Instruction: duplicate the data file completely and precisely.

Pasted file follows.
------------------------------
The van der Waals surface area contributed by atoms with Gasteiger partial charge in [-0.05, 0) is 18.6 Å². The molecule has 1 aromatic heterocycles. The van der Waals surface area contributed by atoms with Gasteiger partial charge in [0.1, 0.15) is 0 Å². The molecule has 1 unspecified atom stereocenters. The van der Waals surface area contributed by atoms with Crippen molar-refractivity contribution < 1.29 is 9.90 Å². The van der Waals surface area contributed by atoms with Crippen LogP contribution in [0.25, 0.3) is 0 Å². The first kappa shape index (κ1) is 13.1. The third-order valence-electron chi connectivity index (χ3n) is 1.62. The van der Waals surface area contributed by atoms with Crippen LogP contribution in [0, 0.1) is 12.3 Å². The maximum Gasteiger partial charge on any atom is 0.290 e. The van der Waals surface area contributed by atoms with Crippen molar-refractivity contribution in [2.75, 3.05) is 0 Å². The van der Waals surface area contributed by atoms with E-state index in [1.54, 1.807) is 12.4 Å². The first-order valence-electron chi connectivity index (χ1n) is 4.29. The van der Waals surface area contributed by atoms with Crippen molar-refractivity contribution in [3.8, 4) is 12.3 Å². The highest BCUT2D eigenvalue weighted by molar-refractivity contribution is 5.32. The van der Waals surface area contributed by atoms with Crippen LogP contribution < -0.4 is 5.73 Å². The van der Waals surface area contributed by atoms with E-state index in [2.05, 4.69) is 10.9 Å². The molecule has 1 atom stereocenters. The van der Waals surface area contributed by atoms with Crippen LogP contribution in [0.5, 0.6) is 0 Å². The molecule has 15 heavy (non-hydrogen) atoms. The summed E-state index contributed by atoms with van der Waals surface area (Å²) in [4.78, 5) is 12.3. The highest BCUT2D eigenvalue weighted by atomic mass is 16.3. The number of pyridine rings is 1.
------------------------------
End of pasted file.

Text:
The van der Waals surface area contributed by atoms with Gasteiger partial charge in [-0.05, 0) is 18.6 Å². The molecule has 1 aromatic heterocycles. The van der Waals surface area contributed by atoms with Gasteiger partial charge in [0.1, 0.15) is 0 Å². The molecule has 1 unspecified atom stereocenters. The van der Waals surface area contributed by atoms with Crippen molar-refractivity contribution < 1.29 is 9.90 Å². The van der Waals surface area contributed by atoms with Crippen LogP contribution in [0.25, 0.3) is 0 Å². The first kappa shape index (κ1) is 13.1. The third-order valence-electron chi connectivity index (χ3n) is 1.62. The van der Waals surface area contributed by atoms with Crippen LogP contribution in [0, 0.1) is 12.3 Å². The maximum Gasteiger partial charge on any atom is 0.290 e. The van der Waals surface area contributed by atoms with Crippen molar-refractivity contribution in [2.75, 3.05) is 0 Å². The van der Waals surface area contributed by atoms with E-state index in [1.54, 1.807) is 12.4 Å². The first-order valence-electron chi connectivity index (χ1n) is 4.29. The van der Waals surface area contributed by atoms with Crippen molar-refractivity contribution in [3.8, 4) is 12.3 Å². The highest BCUT2D eigenvalue weighted by molar-refractivity contribution is 5.32. The van der Waals surface area contributed by atoms with Crippen LogP contribution < -0.4 is 5.73 Å². The van der Waals surface area contributed by atoms with E-state index in [2.05, 4.69) is 10.9 Å². The molecule has 1 atom stereocenters. The van der Waals surface area contributed by atoms with Crippen LogP contribution in [0.5, 0.6) is 0 Å². The molecule has 15 heavy (non-hydrogen) atoms. The summed E-state index contributed by atoms with van der Waals surface area (Å²) in [4.78, 5) is 12.3. The highest BCUT2D eigenvalue weighted by atomic mass is 16.3. The number of pyridine rings is 1.